Where the river winds from the Bighorns up above
And the clear moon shines on the prairie that I love
It’s the closest place to heaven that this cowboy’s ever known
I’m going back to my Powder River home.
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- Bureau of Land Management High Plains District Office. “Powder River Basin Coal.” Accessed 1/16/12 at: http://www.blm.gov/wy/st/en/programs/energy/Coal_Resources/PRB_Coal.html.
- Burt, Struthers. Powder River: Let ‘er Buck. The Rivers of America. New York: Rinehart & Company, Inc., 1938.
- Carswell, Cally. “Trouble in the Powder River Basin.” High Country News. Nov. 07, 2010. Accessed online 01/12/12 at: http://www.hcn.org/issues/42.19/trouble-in-the-prb.
- Frison, George C. Prehistoric Hunters of the High Plains. New York: Academic Press, 1978.
- Gates, C. C., C. H. Freese, P. Gogan and M. Kotzman, eds. “American Bison: Status Survey and Conservation Guidelines 2010.” Gland, Switzerland: International Union for Conservation of Nature. Accessed 12/11/11 at: http://www.iucn.org/?4750.
- “James Pierson Beckwourth, 1798-1866,” accessed 1/15/12 at http://www.beckwourth.org/Biography/index.html.
- Larson, T. A. History of Wyoming. Lincoln: University of Nebraska Press, 1965.
- Moulton, Candy. “Wright.” Roadside History of Wyoming. Missoula, Mont.: Mountain Press Publishing, 1995, p. 341.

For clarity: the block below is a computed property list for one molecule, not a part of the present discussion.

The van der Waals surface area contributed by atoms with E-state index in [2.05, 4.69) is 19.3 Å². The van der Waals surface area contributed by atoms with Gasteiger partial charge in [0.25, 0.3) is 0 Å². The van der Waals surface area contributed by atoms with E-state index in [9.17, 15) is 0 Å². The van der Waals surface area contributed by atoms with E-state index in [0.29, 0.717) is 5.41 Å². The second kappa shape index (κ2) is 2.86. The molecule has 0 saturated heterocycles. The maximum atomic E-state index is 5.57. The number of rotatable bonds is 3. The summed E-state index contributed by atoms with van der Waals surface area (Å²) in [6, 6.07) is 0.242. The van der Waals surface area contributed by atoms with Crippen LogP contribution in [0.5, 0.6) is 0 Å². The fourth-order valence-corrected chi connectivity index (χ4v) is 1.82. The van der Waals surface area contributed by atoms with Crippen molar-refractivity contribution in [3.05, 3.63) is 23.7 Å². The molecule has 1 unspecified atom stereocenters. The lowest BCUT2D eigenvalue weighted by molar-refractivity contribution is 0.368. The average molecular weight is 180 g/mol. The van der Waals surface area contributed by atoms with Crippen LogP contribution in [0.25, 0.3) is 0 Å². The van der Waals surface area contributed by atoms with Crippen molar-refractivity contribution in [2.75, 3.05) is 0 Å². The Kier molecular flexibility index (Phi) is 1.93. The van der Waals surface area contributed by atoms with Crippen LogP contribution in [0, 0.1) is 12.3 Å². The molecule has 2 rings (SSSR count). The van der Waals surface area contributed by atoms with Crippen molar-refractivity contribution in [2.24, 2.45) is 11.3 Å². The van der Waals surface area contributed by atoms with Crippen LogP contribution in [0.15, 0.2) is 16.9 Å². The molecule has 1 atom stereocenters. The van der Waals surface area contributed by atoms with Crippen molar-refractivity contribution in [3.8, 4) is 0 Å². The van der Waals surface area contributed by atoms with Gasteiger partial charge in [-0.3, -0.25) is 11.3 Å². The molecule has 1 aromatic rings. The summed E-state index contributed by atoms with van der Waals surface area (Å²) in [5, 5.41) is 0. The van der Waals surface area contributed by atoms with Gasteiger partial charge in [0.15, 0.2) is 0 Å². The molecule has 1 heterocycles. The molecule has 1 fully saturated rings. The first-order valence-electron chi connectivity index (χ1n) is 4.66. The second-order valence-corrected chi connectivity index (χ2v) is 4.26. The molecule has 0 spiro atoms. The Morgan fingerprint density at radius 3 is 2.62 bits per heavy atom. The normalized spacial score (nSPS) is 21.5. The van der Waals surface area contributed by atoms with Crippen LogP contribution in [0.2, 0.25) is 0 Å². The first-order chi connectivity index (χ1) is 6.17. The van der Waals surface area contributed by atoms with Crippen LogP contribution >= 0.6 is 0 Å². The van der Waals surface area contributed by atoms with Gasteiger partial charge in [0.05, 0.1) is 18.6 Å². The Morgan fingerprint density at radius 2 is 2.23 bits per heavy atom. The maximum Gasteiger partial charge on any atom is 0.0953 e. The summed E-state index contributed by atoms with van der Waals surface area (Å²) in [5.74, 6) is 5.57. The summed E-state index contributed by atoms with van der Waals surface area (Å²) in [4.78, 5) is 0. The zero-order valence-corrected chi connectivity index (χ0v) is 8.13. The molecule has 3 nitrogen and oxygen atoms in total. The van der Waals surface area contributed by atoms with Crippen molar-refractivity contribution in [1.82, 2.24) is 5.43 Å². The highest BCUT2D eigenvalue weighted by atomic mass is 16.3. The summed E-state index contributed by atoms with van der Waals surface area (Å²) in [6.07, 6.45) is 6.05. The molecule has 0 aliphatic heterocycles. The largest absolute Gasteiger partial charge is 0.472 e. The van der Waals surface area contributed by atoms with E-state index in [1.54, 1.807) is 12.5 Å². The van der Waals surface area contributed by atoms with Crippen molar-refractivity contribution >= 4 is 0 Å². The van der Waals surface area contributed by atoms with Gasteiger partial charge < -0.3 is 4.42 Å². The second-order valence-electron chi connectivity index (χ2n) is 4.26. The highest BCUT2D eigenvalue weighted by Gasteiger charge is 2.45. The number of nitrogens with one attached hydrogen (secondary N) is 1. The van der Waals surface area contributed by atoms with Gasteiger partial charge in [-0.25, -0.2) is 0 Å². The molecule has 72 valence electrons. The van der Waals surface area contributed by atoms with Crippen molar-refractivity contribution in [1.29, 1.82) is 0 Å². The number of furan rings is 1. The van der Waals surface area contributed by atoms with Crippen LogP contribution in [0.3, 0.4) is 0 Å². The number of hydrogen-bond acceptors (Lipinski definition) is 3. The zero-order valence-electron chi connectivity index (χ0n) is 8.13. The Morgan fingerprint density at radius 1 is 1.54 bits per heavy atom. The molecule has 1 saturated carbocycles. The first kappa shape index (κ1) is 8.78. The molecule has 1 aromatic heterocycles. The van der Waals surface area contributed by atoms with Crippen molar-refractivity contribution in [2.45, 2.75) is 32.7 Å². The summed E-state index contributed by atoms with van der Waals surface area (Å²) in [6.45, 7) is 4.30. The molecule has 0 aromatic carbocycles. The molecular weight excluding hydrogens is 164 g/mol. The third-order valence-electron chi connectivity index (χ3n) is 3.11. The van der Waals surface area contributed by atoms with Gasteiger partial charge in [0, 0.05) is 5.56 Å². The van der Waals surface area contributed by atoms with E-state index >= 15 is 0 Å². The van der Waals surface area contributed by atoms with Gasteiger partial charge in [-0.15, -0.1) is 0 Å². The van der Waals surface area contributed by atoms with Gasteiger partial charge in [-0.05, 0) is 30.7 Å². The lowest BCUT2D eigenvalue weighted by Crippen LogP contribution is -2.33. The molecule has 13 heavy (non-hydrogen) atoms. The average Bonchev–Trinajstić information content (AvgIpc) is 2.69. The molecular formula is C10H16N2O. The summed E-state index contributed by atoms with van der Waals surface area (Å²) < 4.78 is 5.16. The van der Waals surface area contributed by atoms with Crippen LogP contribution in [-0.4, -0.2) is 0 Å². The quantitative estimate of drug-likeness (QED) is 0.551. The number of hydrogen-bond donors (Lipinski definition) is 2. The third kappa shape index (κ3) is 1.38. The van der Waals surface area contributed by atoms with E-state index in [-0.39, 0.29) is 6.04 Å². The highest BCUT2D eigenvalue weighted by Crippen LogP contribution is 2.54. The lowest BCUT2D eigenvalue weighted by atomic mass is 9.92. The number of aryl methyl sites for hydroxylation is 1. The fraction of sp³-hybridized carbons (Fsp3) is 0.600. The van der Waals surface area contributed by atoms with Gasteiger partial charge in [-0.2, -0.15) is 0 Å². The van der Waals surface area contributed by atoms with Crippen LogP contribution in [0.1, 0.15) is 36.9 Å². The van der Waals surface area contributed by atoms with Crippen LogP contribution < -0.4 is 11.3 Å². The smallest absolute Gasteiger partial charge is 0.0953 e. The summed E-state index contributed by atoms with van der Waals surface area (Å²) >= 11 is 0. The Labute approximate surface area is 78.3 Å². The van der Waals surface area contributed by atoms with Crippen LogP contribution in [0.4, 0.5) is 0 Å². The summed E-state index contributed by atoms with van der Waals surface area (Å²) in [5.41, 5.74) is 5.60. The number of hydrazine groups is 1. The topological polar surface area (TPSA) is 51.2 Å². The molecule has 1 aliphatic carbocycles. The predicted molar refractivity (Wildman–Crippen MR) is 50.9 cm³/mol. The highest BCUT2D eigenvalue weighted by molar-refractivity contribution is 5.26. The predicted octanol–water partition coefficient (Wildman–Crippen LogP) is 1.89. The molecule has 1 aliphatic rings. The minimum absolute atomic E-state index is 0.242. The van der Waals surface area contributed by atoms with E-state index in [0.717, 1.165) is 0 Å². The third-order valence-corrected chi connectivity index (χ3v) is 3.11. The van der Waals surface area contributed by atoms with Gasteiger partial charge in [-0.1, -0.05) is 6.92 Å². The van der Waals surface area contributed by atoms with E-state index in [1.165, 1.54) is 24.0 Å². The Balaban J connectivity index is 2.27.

- Morton, Sam. “116 Years of Polo in Sheridan County.” Flying H Polo Club, Big Horn, Wyo. 2006. Accessed 12/17/11 at: http://www.flyinghpolo.com/history.htm.
- U. S. Congress. Senate. “Report of Captain W. F. Raynolds' Expedition to Explore the Headwaters of the Missouri & Yellowstone Rivers.” 40th Cong., 2d sess., 1867. S. Doc. 77. Accessed 12/17/11 at: http://freepages.history.rootsweb.ancestry.com/~familyinformation/fpk/raynolds_rpt.html.
- Rea, Tom. The Hole in the Wall Ranch: A History. Greybull, Wyo.: Pronghorn Press, 2010, 39-44, 57-140.
- U.S. Energy Information Administration. “Table 9. Major U.S. Coal Mines.” 2010 Annual Coal Report. Nov. 2011. Accessed 1/16/12 at: http://www.eia.gov/coal/annual/.
- Vaughn, J. W. The Reynolds Campaign on Powder River. Norman, Okla.: University of Oklahoma Press, 1961.
- Wildlife Conservation Society. “American Bison Society: Bison Timeline.” Accessed 12/11/11 at: http://www.americanbisonsocietyonline.org/AboutUs/Timeline/tabid/308/Default.aspx.
- The Library of Congress photo of the Irigary Bridge over Powder River near Sussex, Wyo., was taken in 1982. The bridge was built in 1913.
- The map of Wyoming river basins is from the Wyoming Water Development Commission, used with thanks.
- The photo of the Black Thunder Mine is from Ecoflight. Used with thanks.
About the Author
Emilene Ostlind is a third generation Wyomingite from Big Horn. She holds a master’s degree in creative nonfiction writing and environment and natural resources from the University of Wyoming and enjoys writing about landscapes, resources and communities in the West. She is public relations coordinator at UW’s Environment and Natural Resources Program. Visit her website at emileneostlind.com.